Pre-Illinoian

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The Pre-Illinoian Stage is used by Quaternary geologists for the early and middle Pleistocene glacial and interglacial periods of geologic time in North America from ~2.5–0.5 Ma (million years ago), a period of ~2 million years.[1]

North America[edit]

As the oldest stage in the North American regional subdivision of the Quaternary, the Pre-Illinoian precedes the Illinoian Stage.[2][3] Researchers have identified 11 distinct glacial stages during the Pre-Illinoian Stage.

The Pleistocene prior to the Illinoian stage had previously been subdivided into the Nebraskian, Aftonian, Kansan, and Yarmouthian stages (ages).[4] However, detailed studies of these stages revealed that the assumptions and criteria on which they were defined proved to be wrong to such a point that these stages became meaningless in terms of the actual glacial–interglacial record.[5][6][7]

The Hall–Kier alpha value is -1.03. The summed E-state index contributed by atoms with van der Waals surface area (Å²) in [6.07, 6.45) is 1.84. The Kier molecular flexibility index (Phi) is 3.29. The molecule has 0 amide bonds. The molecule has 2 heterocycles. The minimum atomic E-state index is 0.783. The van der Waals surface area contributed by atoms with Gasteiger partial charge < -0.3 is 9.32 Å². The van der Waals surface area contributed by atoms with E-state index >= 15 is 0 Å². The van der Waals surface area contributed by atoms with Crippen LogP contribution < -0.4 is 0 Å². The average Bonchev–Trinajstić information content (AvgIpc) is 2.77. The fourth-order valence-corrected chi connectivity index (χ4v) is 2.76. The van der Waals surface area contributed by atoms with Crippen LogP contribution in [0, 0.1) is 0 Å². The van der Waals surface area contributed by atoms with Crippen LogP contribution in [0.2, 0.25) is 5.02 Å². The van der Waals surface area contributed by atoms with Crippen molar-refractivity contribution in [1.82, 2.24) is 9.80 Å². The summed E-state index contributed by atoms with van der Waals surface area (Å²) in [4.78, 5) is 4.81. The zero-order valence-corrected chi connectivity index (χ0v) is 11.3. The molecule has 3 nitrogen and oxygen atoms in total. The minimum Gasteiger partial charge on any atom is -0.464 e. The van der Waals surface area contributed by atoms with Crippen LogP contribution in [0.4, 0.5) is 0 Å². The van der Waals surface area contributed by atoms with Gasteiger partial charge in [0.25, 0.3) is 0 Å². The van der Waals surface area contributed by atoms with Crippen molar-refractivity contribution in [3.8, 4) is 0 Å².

For example, instead of two glaciations having occurred prior to the Illinoian Stage, researchers found that 11 distinct glaciations had occurred. In addition, what was presumed to have been a single volcanic ash bed, which was used to correlate and differentiate between Kansan and Nebraskan glacial deposits, was found to be three volcanic ash beds of greatly differing ages. Similarly, paleosols used in the definition of the stages were found to have been greatly miscorrelated, as they consisted of paleosols of greatly differing ages. Because of these and other major problems, the concepts on which the Nebraskian, Aftonian, Kansan, and Yarmouthian (Yarmouth) stages are defined were discredited. North American geologists discarded these stages as unusable and merged them into the Pre-Illinoian Stage.[2][8]

Great Britain[edit]